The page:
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New Centurion : MTV Creator Goes Boldly Into Century 21

August 27, 1995|DEBORA VRANA | TIMES STAFF WRITER

IRVINE — It may have been a sign of things to come, or maybe it was just a fashion statement.

But recently, Robert W. Pittman, Century 21's new chief executive, firmly but politely declined to don the company's trademark gold coat during his first visit to the firm's gleaming Irvine headquarters.

"I like this jacket I have on," said Pittman, dressed more for a power lunch in Beverly Hills than a walk through a hallway festooned with photos of gold-jacketed real estate agents.

An entertainment whiz who shook up cable television by creating MTV, Pittman intends to push the real estate brokerage firm, with 6,000 offices worldwide, boldly into the 21st Century.

Through MTV, VH-1, Nick at Nite and the other Pittman creations, television got a big dose of youth culture and energy. Now, real estate may be poised for a similar revitalization when Pittman, 41, takes over Century 21 on Nov. 1.

"They are going to create a whirlwind," said Sanford R. Goodkin, a real estate consultant in La Jolla. "We are going to see more high-tech products, more visuals offered to the consumer. With what this new CEO promises--it's sensational."

Pittman wants to change the way Americans buy homes. He plans to create one-stop shops where customers can purchase a home and within minutes get a mortgage, and he wants to build on an already strong brand name by adding luster to the company's straight-out-of-the-1970s gold-and-brown logo and image.

One of his first steps will be to move the company founded 24 years ago by two Orange County realtors to New Jersey, where Century 21's new owners are headquartered.

"I pride myself on the fact that whatever company I run, we move faster and quicker and are the envy of others," Pittman said in an interview last week.

"We want Century 21 to be very entrepreneurial, flexible and with active dissent. As [former Time Warner Chairman] Steve Ross always used to say, 'In this company, you'll be fired for not making mistakes.' "

Still, with little experience in real estate, some wonder how Pittman will fare in his new arena, especially with some areas of the country, particularly California, still in the real estate doldrums.

Others who say he is more a showman than a producer wonder whether the traditional world of real estate can hold his attention.

Kenneth Agid, a real estate consultant in Irvine, said Pittman could bring the luster back to Century 21 if he can bridge the gap between real estate and entertainment.

"If he tries to make it Disneyland there will be a problem," Agid said. "There are some important basics of real estate and there's a reason that certain things are done certain ways. But if he can bring that imagination and new way of looking at things he could turn Century 21 into a leader again."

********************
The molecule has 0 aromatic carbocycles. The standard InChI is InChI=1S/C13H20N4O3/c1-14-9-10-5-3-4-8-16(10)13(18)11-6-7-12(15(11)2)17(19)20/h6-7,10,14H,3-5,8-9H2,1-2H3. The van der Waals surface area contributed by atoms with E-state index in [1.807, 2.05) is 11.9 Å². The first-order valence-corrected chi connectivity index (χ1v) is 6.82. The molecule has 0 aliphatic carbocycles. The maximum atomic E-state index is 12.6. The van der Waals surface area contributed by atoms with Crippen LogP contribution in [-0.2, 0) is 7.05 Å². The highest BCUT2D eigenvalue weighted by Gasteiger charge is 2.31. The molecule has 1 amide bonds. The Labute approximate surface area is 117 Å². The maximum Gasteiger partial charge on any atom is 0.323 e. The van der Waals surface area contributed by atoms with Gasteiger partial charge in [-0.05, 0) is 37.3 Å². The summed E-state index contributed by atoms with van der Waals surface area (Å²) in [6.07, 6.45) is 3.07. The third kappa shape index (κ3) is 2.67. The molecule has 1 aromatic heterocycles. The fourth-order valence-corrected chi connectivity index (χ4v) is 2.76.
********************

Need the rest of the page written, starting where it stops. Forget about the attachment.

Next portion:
Still, Elizabeth Ellison, co-owner of Century 21 Casa Grande in Santa Ana, questioned how much Pittman knows about the daily travails of brokers trying to survive in a sluggish housing market.

"I think he should come out here and work for a day as a broker then see the problems we have," she said. "But he's a multimillionaire, right? He probably won't want to."

If anything, a look at his track record shows that the high-profile Pittman, who recently posed for Vanity Fair magazine, never shies away from a good challenge.

The Mississippi native and son of a Methodist minister began his career at 15 as a part-time disc jockey.

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At 23, Pittman was named a program director at New York's WNBC-TV. He then turned the radio station into the top-ranked station in the country. In his late 20s, Pittman was battling to get his "crazy idea" for a 24-hour music channel approved by Ross, soon to become a close mentor, at Warner Bros. He succeeded, and MTV became the first profitable basic cable station in the country.

But Pittman is not without his failures. Such ideas as Radio Lisa, a 24-hour heavy-metal radio network, never really caught on. He ran Quantum Media, a firm that produced such TV shows as "The Morton Downey Jr. Show," but it closed down in 1989, its assets bought by Time Warner.

At Time Warner, Pittman became executive of the Six Flags Theme Parks Inc. division. There he oversaw development of a new water park called Hurricane Harbor in Valencia near Magic Mountain, and created new entertainment-driven attractions like the Batman ride.

Earlier this year, Pittman announced he would leave Six Flags following Time Warner's sale of a 51% interest in the theme park to an investor group. Pittman, who was expected to remain with the business and was instrumental in the sale, left when the two parties could not agree on the size of his stake in the new venture, analysts said.

"Something went wrong with the deal--maybe it was just an agreement to disagree," said David S. Leibowitz, a managing director with Burnham Securities in New York. "But Pittman did a very fine job at Six Flags and deserves all the credit for building it up."

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